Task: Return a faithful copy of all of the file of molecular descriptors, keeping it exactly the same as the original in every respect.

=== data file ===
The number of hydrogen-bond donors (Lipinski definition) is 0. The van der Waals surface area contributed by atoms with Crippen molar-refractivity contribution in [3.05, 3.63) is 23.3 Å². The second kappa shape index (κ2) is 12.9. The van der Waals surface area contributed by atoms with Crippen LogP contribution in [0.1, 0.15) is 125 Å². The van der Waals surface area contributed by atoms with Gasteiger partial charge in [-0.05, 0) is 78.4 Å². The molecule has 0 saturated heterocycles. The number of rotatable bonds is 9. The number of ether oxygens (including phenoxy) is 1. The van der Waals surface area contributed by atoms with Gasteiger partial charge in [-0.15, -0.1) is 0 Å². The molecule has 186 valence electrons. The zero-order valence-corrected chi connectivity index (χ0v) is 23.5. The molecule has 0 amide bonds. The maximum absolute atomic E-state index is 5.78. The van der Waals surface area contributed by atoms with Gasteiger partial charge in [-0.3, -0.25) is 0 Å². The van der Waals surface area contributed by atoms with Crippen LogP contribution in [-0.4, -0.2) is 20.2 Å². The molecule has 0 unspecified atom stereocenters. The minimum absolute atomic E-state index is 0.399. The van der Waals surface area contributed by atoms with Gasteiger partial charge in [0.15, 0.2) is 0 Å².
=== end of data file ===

The number of hydrogen-bond donors (Lipinski definition) is 0. The van der Waals surface area contributed by atoms with Crippen molar-refractivity contribution in [3.05, 3.63) is 23.3 Å². The second kappa shape index (κ2) is 12.9. The van der Waals surface area contributed by atoms with Crippen LogP contribution in [0.1, 0.15) is 125 Å². The van der Waals surface area contributed by atoms with Gasteiger partial charge in [-0.05, 0) is 78.4 Å². The molecule has 0 saturated heterocycles. The number of rotatable bonds is 9. The number of ether oxygens (including phenoxy) is 1. The van der Waals surface area contributed by atoms with Gasteiger partial charge in [-0.15, -0.1) is 0 Å². The molecule has 186 valence electrons. The zero-order valence-corrected chi connectivity index (χ0v) is 23.5. The molecule has 0 amide bonds. The maximum absolute atomic E-state index is 5.78. The van der Waals surface area contributed by atoms with Gasteiger partial charge in [-0.3, -0.25) is 0 Å². The van der Waals surface area contributed by atoms with Crippen LogP contribution in [-0.4, -0.2) is 20.2 Å². The molecule has 0 unspecified atom stereocenters. The minimum absolute atomic E-state index is 0.399. The van der Waals surface area contributed by atoms with Gasteiger partial charge in [0.15, 0.2) is 0 Å².